One finds, in short, with regard to the physical world the same difficulty that one meets with in the wider region of philosophy; and again it may be said to be the antinomy of the Infinite and the Absolute, of the flowing and the fixed. The fixed easily becomes an hypostatised abstraction, but nonetheless the conception of the fixed is one upon which one leans at every turn in one's effort to explain physical facts. And there is here too an interesting development which, as far as it goes, is closely parallel to the development of the similar concept in philosophy. This conception at first appears as that of an indestructible matter made up of hard atoms. Into such a fixed world it proves to be difficult, if not impossible, to introduce motion. This corresponds to the Eleatic Absolute. Then one attempts to conceive of the real physical world dynamically, and the concepts of force and energy supersede that of matter. But even these concepts prove to be not wholly free from the old taint, and so one now attempts to state the doctrine of the conservation of energy as meaning no more than this: that nature is uniform and dependable to such an extent that one can reproduce a given situation at will, and find always the same quantitative values, before and after, that existed in the original case. This is closely parallel to the development in idealism, as one passes from the earlier static type, first to the Platonic and Aristotelian types, and, later, to the modern types in which the Absolute is hardly recognizable any longer, and appears as a world of meaning, not separate from the several facts of experience but implied in them one and all, the fixed order of worth in which all values are assessed. This order no one knows in its completeness; its existence we all presuppose.


Throughout the history of idealism runs the thought of the All-knower, the 'Man in the heavens,' the God standing within the shadow 'keeping watch over his own.' And the world which abides is simply this our changing world of experience as such a knower would know it. At first knowing is conceived as immediacy, as appropriation, as absorption in the object, after the analogy of sense experience, and then the Absolute is the mystic ‘Absolute, and it is hard, if not impossible, to get motion or change into this world. And the progress of idealism has been marked by an ever-increasing respect for the world of experience, for the Infinite. The real must be the real of just this world of fact, and it must make that world intelligible. One takes one's key from what goes on in every science. There the fact of immediate experience is always merely the point of departure. It is not by staring at the fact, by immediately experiencing it, that one understands it, but by getting away from it in its immediacy, and reading its meaning in the light of all other facts that fall within the same field, and by reading the meaning of all other facts in the light of it. When one has got the particular fact in its setting and context, one has for the first time discovered its meaning and its reality. Similarly, in philosophy the aim is ever to get the particular experience in its total context, and to attain unto vision in the light of the whole. The idealist is one who believes that there is such a total context, and that this total context exists in and gives meaning to every facet of experience, as every fact exists in it and contributes to its meaning.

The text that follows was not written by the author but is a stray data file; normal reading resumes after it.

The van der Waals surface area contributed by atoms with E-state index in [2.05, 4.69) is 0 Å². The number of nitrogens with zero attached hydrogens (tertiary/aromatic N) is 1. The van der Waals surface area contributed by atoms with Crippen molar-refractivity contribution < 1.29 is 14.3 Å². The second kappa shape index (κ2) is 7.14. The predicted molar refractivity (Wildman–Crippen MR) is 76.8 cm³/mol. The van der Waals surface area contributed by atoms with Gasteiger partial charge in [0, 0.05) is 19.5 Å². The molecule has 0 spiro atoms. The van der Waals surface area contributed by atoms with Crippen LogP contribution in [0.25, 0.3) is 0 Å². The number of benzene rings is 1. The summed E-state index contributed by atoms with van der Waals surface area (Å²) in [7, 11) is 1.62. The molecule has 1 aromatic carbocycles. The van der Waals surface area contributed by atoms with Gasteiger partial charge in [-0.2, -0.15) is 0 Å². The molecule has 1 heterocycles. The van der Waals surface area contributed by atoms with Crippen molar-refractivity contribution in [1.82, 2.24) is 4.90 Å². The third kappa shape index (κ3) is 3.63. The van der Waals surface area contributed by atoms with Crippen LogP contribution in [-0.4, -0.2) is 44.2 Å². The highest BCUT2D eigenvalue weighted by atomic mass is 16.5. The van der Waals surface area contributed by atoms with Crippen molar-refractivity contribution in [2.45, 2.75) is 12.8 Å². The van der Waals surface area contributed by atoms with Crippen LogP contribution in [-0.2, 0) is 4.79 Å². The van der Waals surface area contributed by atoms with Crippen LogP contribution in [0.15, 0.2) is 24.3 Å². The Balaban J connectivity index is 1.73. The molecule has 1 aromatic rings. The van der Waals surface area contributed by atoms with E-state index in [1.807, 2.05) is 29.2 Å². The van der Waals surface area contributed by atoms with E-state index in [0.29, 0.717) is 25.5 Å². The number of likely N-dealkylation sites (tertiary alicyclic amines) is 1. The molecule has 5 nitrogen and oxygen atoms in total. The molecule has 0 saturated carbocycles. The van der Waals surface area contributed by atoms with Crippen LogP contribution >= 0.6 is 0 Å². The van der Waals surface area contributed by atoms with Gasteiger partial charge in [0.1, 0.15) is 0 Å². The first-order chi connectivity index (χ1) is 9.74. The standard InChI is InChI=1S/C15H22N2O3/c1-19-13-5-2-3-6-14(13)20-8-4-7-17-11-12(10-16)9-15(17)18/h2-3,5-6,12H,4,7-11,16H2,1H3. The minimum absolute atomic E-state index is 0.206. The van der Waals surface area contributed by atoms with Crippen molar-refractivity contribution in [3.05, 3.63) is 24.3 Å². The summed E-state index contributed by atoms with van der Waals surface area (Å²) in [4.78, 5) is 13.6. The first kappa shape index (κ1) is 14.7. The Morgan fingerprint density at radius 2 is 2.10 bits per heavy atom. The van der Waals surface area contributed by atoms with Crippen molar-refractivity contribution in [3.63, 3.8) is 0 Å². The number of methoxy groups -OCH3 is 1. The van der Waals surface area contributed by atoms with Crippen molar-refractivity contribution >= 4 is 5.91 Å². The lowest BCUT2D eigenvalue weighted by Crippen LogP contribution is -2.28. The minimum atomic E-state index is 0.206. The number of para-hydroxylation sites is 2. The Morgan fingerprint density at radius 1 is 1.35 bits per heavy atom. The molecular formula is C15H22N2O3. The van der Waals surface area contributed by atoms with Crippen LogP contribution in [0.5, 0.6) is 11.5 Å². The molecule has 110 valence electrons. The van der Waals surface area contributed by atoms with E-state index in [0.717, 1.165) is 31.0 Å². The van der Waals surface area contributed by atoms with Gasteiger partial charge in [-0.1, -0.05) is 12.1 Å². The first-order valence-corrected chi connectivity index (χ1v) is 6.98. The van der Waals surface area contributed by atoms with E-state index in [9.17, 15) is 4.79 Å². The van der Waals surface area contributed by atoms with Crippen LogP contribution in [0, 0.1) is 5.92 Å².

But, after all, does not the old taint reappear here? Does not this system of truth, once for all realized, destroy the significance of change? If it does, it certainly calls for revision. I believe that it does so long as one is over-influenced by the incomplete analogy of the natural sciences. The remedy is then to be sought in conceiving the fixed not merely as dynamic, but also in the light of the categories of personality. The Idea must be carried up into the Ideal, as this is implied in personal association. Then change can become truly significant, for every person has his own unique share in the creation of the ideal; it exists not without his sanction. It is some such revision of the basic concept of the Absolute that furnishes the central problem in modern idealism. And, this being the case, is it not true that humanist and personal idealist are 'twin brothers under the skin’? But whatever may prove to be the next steps in the development of idealism, in no one of its meanings has the conception of the Absolute been useless.